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- 39 - increased total produtioa. In this country we heb forty-five million wtoers employed in 1939. After this war we will ned sxty million JobU to give fu1l employment. Serious unemployment after tals W means depression. Ad another intense world-wide depression may mean that demoratic capitalisu as we 'now It will be wiped oat never to return in this age. 1he question before us is whether we can eliminate depression and unemployment by methods wAih preserve our fundamental liberties or whether circmistances and lack of esoial Inventiveness will drive the worll to some sort of totalitarianisa. But we need cousrageous action, not alarm. Is recent years, we have learned rash about the ways in which employment is created.. Ie know, for example, that the total stream of purchaslg power in our economy is deteruined by the way in which we dispose of our noney incomes. It ts the spending of ico*es for consumption or the aaking of *neow investmnts that *eeps a money eonomy operating. Money sorie by individuals mvst be invested If it is to contribute to the volume of Jobs. In short we ean maintain a high level of employmeat only by investing sufficient money to bring our total speodine up to the level required to maintain purchasing power. Te have all the materials fer a great a avae in health, omfort, a security if we are vise enou aa eourageous enough to use the resourees at our disposal. Sat central to this achievement is tho tacs of stabilising our eeenomy, to prevent depreseion and create the secure conditions for expansion of opportunities Isn th effort, the fisal polioies of the feoral goverment have a major part. Piseal pelicies teal with the use of the financlal powers of gaverument - taxing, borrowing, spending and. Inding. Who use of those great powers Influences the oeration of the ihole economy the preblen is to use them eonstuctively wan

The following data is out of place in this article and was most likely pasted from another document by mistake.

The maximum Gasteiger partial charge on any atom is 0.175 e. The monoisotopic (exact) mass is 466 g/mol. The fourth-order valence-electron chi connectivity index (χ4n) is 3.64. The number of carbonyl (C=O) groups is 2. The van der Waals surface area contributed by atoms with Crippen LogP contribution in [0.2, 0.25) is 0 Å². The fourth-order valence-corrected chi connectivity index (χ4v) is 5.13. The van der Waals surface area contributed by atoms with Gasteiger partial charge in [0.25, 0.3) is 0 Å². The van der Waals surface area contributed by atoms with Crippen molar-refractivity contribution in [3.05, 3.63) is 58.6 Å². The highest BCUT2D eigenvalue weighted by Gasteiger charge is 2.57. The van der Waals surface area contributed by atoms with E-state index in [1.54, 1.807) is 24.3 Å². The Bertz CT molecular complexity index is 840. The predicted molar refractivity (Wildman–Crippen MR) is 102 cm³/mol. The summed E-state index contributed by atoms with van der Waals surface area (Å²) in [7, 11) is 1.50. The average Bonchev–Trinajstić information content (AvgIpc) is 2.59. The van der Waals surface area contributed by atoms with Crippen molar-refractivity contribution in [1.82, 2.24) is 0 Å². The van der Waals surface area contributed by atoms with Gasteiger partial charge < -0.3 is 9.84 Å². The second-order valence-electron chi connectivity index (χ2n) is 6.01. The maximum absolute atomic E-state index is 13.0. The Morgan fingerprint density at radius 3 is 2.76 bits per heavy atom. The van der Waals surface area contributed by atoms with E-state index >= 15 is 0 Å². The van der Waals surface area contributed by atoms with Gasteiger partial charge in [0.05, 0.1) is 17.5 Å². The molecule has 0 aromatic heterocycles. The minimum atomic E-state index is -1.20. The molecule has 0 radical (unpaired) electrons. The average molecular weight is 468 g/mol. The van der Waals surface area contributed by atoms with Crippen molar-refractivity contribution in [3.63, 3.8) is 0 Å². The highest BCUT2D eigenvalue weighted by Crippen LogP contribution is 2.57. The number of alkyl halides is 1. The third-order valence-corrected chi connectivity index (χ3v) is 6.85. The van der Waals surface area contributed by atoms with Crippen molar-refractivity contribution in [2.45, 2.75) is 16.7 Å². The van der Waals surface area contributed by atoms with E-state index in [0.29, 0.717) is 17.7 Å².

deliberately, with a view to the probable consequeneso In the brief space of this report, only a few of the limits to good- paplicy can be pointed out. In terms of employment, we need tax programs which raise large suns of money, without disrapting the continued operation of the economy. In the postwar era the federal government will need some 16 to 20 billions of dollars annually, to meet interest charges of approximately 6 billions of dollars and other prospective expenditures. Bt this revenue must be raised in ways which do sat deplete mass consumption power or we shall bring on a depression. $ales taxes are doefationary. Yet this is not the whole story in tamation. Our fisal policy mast eneourage private Investment as well ais onsump- tion. It is this need that makes the current discussions of the influence of taxation upon "incentives$ so Important. Taxes which penalize the taking of risk deter investments. But this is also a big and difficult question, and one whigh must be viewed reasonably. The critical questions here turn upon the taxation of corporations. Two points san be established which may help understand the limits to tax adjustments to stimulate private investment: (a) Corporations are going concerns which are something more tban merely a screene for individual stoekholders. They are real units and as such they should be taxed. (b) Tax programs designed. t ease the burden of corporate taxes should be so designed that they do not penalise small businesses while allowing the big corporations to grow bigger and still bigger. Taxation policy mast be a balancing of many different kinds of taxes by the various units of government. And there can be no really simple tax program that is adequate. Heweer, the general principles of taxation which have stood the test of time are still good. especially taxation aecording to